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  • THE NEW GRASS

    ROOTS GOVERNMENT?

    Decentralization and Citizen

    Participation in Urban Areas

    ADVISORY COMMISSION ON INTERGOVERNMENTAL RELATIONS WASHINGTON, D. C. 20575

    JANUARY, 1972

  • The 1960's witnessed a widening physical and psychological gap between governments at all levels and the people they serve. As a consequence, decentralization of services and citizen participation in program planning and administration have become critical public policy issues confronting American federalism in the 1970's. Particularly in cities and counties, these approaches are receiving growing attention as means of increasing bureaucratic responsiveness, improving service delivery effectiveness, reducing citizen alienation, and restoring grass roots government.

    As part of its responsibility to provide information on emerging issues with implications for our Federal system, the Advisory Commission on Intergovernmental Relations presents this report on the nature and extent of efforts by city and county governments to decentralize services and give citizens more access to decision makers and influence in public policy determination. The study analyzes the various types of decentralization and citizen participation approaches, examines the degree to which they have been adopted by jurisdictions with different size, locational, and governmental characteristics, and probes official evaluations of decentralization - citizen participation experience.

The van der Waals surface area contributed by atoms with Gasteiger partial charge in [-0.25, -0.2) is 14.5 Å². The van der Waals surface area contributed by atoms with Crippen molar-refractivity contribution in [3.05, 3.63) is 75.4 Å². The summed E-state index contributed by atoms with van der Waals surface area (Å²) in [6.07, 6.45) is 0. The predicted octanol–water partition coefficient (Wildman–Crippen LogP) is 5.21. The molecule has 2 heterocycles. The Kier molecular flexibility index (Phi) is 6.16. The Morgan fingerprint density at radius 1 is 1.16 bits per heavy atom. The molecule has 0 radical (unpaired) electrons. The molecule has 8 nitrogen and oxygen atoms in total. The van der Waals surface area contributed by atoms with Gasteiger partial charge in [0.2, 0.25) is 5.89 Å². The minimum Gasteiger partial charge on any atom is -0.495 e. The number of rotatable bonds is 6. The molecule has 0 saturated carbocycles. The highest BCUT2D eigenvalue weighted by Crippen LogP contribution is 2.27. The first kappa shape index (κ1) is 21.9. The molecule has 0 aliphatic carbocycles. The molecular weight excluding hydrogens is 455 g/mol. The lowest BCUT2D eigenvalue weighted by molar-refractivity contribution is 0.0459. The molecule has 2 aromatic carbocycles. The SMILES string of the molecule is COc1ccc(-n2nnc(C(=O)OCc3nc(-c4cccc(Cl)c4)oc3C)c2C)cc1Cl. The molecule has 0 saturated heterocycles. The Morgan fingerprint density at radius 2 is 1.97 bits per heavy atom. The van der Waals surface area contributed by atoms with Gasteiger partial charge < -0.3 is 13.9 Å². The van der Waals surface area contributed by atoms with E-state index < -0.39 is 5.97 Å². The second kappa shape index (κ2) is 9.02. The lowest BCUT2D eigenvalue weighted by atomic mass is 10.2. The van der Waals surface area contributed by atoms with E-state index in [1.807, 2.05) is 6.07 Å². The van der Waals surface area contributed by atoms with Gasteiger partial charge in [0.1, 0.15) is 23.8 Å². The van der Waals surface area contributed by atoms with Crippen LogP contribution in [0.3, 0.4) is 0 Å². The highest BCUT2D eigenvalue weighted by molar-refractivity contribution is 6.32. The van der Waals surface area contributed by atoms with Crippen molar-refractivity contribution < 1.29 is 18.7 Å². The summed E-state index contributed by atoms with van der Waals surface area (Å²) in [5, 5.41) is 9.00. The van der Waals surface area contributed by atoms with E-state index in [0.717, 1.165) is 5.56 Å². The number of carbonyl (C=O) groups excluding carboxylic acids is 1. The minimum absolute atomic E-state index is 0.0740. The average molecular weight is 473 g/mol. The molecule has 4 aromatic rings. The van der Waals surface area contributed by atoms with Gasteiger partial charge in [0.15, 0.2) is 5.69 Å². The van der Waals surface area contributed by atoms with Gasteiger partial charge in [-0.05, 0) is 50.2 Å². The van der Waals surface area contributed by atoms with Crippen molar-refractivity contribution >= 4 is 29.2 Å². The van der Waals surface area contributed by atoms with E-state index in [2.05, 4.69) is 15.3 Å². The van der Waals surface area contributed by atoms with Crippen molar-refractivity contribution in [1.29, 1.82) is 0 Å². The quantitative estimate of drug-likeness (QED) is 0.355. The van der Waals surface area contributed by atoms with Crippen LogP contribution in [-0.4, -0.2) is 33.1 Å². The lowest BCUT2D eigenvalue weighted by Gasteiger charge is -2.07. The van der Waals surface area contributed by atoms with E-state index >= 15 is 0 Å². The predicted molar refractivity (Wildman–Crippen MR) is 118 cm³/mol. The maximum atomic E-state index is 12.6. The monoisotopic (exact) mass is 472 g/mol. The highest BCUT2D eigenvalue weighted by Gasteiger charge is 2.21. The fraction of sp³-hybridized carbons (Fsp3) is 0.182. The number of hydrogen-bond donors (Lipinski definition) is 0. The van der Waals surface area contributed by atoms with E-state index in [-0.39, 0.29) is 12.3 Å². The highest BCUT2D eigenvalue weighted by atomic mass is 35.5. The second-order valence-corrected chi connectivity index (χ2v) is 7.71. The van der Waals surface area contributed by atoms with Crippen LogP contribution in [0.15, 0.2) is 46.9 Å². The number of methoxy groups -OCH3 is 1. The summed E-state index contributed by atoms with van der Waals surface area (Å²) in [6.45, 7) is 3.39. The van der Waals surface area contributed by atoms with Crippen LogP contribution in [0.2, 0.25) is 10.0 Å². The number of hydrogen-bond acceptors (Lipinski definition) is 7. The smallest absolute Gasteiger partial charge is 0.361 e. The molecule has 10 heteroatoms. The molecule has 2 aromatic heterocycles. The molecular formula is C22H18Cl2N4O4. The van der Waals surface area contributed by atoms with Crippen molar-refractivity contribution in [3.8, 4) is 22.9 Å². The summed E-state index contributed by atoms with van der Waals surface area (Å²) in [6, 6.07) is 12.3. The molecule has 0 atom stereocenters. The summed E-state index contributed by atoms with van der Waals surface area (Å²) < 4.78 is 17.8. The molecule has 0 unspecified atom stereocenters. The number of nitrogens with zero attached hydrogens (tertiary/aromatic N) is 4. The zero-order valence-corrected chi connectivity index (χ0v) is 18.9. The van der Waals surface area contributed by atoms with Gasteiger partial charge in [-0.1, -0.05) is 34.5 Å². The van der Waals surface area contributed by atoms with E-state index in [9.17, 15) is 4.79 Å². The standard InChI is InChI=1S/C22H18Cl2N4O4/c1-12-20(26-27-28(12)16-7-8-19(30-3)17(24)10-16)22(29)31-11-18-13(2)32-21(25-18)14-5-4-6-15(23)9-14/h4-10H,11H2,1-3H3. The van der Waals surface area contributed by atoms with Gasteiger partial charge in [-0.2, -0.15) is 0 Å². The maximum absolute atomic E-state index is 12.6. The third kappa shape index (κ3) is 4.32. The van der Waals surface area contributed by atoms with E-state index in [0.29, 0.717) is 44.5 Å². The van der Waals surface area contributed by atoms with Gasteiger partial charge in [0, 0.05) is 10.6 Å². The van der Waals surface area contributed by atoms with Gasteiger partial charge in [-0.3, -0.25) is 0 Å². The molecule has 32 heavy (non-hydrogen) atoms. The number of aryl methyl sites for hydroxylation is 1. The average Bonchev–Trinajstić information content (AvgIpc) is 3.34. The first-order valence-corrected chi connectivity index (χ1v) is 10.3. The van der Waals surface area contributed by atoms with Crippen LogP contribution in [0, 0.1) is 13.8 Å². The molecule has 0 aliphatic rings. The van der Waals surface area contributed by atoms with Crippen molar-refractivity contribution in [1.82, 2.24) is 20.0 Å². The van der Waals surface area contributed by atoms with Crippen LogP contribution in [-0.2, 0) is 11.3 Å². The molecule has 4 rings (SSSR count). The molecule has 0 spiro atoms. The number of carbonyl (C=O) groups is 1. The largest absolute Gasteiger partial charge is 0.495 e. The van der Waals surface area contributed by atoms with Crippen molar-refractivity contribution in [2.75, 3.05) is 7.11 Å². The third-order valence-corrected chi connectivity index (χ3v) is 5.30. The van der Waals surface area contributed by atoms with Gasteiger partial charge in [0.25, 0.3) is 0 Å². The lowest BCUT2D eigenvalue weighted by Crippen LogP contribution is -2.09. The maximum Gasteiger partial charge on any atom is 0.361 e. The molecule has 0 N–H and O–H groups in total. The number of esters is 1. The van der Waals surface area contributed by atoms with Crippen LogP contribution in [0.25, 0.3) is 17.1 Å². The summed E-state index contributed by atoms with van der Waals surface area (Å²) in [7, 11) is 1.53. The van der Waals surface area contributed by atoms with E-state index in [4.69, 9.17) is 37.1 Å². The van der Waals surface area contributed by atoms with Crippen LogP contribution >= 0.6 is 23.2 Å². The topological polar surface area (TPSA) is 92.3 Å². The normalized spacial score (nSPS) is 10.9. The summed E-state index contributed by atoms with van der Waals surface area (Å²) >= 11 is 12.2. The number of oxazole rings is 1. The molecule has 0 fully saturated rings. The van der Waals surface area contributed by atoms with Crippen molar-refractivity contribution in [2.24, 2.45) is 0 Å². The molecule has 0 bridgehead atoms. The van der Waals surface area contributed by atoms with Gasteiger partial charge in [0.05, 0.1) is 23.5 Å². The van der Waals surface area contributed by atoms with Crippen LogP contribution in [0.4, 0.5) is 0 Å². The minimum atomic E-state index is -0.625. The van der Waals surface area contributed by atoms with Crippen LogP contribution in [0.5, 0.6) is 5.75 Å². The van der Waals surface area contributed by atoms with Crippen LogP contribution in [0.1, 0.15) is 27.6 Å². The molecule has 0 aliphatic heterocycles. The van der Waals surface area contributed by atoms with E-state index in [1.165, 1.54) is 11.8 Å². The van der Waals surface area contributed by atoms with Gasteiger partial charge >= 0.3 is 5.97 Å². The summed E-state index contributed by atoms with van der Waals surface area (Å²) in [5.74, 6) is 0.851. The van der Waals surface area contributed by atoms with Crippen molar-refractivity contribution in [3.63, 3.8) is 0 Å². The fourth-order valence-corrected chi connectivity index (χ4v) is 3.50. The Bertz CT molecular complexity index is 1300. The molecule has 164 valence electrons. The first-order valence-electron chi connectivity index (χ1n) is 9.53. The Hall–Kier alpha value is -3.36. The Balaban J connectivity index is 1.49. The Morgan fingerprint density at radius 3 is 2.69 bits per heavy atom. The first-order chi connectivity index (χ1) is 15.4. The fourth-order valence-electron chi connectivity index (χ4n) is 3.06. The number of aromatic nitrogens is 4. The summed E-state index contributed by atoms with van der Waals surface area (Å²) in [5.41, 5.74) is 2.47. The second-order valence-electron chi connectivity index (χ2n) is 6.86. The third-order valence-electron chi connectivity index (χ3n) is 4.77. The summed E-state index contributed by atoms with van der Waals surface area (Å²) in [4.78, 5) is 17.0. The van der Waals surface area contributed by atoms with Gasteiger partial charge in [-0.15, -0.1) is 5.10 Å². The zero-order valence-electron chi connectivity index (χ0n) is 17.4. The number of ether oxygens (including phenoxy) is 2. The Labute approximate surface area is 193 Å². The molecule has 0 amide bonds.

This report is offered solely as an informational document. It contains no new policy recommendations, and has not been the subject of action by the Advisory Commission on Intergovernmental Relations.

    Robert E. Merriam Chairman

    iii

  • Acknowledgments

    Carl W. Stenberg, Senior Analyst on the Advisory Commission staff, prepared this report.

    The New Grass Roots Government? is a slightly expanded version of an article entitled "Decentralization and the City" which will appear in the 1972 Municipal Year Book, published by the International City Management Association. It is being preprinted with the permission of ICMA.

    The author wishes to acknowledge the valuable assistance of Jean Gansel, ICMA staff member, in designing the questionnaire and preparing the manuscript for publication. Professor Joseph F. Zimmerman of the State University of New York at Albany and George J. Washnis of the Center for Governmental Studies reviewed the questionnaire and offered helpful suggestions for its improvement. Library research and reference services were provided by Sandra S. Osbourn. The report was ably typed by Linda M. Parker.